It’s not only in product development that Breintner believes Pas Normal Studios is on a different path to its competitor brands, she also argues that the business model and ethos of the Copenhagen-based company sets them apart.

“The founders are still the owners which makes it clear that we all have the same goals and understanding of why we’re doing this. I have a big problem with working for a company which is just chasing big profits and unnatural growth. This is something I would struggle with as it doesn't align with my person beliefs and passions,” Breintner explains.

“If growth comes naturally because people like what you do then that’s great, but to sacrifice quality and try to change price for products and for suppliers so the margin you earn is always higher, you earn more but no one really likes the clothing, I think it’s wrong. I'm happy I work for a brand now where I feel they are not chasing crazy growth. It's about something special.”

Joining Pas Normal Studios seems to have allowed Breintner to rediscover the reasons why she began her work in sportswear originally, helping her find the same reward and satisfaction she got out of creating kit for the Olympics now over a decade later. As we discuss what’s next for Breintner on her career journey in the cycling clothing industry, she explains that the most important thing for her is no longer promotions or job titles, but holding on to the love and passion she has for her sport and her work. Being part of Pas Normal Studios has allowed those two things to intertwine again, something Breintner says she feels grateful for.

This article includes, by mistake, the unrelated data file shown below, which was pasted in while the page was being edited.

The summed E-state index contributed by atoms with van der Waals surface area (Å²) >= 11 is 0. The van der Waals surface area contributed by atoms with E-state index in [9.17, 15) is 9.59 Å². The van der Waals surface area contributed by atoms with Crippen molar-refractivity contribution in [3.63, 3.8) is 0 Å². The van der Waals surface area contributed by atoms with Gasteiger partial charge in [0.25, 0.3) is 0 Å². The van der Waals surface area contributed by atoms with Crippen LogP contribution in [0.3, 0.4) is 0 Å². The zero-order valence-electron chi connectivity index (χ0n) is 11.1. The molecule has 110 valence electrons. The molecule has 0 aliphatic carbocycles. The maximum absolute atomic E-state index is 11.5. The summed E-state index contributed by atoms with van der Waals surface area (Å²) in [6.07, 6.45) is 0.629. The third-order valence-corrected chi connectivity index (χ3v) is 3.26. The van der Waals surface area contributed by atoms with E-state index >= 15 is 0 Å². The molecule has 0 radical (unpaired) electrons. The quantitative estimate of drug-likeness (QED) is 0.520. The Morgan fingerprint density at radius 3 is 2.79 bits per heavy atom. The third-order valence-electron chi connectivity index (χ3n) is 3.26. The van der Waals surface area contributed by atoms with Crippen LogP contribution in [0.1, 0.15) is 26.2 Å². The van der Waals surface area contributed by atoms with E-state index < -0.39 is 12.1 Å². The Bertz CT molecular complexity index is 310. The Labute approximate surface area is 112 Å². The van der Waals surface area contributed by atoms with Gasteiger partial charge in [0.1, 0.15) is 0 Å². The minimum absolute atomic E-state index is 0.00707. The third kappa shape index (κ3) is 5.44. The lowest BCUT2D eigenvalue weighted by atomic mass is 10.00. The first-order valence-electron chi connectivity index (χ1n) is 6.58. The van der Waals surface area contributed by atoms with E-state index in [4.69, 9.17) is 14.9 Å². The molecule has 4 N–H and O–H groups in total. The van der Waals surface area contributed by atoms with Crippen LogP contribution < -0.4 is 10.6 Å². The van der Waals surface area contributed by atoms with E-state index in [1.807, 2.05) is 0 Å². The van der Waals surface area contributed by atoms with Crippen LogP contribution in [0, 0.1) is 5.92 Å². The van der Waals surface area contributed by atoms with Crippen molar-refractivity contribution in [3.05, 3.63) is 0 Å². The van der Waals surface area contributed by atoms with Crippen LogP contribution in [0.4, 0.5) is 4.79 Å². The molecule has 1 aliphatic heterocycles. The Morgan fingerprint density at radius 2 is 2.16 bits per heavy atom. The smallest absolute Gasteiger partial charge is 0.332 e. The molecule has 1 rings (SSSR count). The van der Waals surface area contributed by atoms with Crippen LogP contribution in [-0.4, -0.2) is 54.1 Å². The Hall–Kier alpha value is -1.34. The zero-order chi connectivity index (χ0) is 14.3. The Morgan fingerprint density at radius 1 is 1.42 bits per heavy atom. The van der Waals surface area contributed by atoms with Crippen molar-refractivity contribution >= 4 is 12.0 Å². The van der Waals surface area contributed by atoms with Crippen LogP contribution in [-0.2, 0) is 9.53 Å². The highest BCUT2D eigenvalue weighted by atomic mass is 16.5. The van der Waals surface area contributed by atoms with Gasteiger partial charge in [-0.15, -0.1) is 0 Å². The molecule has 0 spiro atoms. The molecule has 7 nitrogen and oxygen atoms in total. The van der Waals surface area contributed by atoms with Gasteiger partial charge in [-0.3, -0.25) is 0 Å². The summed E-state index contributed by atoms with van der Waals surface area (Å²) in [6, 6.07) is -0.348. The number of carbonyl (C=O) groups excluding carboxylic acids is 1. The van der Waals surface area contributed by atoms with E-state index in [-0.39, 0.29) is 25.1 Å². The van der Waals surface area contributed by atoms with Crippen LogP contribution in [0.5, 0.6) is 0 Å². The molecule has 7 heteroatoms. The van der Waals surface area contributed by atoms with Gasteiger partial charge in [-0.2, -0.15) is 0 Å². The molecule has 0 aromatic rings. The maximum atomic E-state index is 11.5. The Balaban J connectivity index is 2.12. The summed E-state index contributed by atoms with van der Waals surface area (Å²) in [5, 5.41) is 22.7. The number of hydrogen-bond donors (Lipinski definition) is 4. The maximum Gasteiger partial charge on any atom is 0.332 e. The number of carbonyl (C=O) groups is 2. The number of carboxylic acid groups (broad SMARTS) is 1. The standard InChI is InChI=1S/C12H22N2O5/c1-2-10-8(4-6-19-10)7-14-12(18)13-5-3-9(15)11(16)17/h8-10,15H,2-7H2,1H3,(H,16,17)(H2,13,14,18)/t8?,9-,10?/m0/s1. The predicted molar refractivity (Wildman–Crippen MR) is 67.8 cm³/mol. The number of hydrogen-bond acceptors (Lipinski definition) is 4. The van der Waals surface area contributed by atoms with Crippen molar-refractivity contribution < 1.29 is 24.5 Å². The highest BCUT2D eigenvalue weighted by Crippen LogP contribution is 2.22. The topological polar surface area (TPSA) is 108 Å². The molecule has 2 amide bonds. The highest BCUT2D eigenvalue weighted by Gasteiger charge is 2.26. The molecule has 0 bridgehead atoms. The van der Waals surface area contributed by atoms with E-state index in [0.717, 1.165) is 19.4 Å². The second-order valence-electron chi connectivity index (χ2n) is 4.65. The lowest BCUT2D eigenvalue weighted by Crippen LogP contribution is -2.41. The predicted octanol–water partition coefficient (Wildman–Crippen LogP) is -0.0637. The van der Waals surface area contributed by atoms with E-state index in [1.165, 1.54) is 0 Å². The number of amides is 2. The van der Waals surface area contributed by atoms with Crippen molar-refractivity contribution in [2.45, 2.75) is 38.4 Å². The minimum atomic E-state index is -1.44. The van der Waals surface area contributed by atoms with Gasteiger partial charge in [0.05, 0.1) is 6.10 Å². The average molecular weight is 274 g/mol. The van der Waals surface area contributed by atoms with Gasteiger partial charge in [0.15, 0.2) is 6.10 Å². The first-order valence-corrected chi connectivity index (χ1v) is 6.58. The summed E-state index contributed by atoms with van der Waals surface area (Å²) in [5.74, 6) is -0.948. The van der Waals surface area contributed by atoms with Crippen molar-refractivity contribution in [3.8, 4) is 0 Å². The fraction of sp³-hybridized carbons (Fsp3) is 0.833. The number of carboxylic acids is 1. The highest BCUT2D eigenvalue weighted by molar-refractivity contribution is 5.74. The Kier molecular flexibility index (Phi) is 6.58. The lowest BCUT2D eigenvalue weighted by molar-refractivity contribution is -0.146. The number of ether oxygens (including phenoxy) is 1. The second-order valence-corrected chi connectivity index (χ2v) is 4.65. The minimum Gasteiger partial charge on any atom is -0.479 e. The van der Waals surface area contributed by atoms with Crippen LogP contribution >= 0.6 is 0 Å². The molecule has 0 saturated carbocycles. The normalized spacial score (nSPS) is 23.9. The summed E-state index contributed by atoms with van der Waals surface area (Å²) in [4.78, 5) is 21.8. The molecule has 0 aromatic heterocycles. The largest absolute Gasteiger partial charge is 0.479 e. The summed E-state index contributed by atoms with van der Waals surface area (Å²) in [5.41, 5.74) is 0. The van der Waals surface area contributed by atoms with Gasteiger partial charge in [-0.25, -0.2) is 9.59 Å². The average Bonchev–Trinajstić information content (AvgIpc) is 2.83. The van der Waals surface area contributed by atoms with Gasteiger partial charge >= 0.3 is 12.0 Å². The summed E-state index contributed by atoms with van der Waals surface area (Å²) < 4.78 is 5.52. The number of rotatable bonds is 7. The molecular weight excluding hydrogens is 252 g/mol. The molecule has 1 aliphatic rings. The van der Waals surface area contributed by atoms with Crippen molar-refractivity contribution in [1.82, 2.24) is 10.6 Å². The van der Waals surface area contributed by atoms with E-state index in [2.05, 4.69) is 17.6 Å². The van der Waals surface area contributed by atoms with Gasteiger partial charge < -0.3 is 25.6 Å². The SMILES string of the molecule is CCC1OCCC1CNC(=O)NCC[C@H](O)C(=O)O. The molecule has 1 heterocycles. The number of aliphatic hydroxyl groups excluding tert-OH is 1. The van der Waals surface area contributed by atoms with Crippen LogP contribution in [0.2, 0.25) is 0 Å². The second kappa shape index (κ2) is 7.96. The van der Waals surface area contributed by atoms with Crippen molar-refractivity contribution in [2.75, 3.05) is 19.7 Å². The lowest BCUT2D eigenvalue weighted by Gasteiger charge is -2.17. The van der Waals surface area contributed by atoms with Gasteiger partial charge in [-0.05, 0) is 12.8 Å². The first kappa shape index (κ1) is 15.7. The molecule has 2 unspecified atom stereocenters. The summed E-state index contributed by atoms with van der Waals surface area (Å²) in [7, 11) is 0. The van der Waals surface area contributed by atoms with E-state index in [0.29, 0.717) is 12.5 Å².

“I want to be in a workplace where I love to go every day, where I enjoy working with my colleagues, where you challenge each other constantly to improve products and make good products,” Breintner says. “It’s about creating things that customers really like, or at least that they recognise and see the love and effort that went into making them. At the same time, I have time to bike on a weekend and there is room for having a longer vacation to do more adventures. That balance makes me happy.”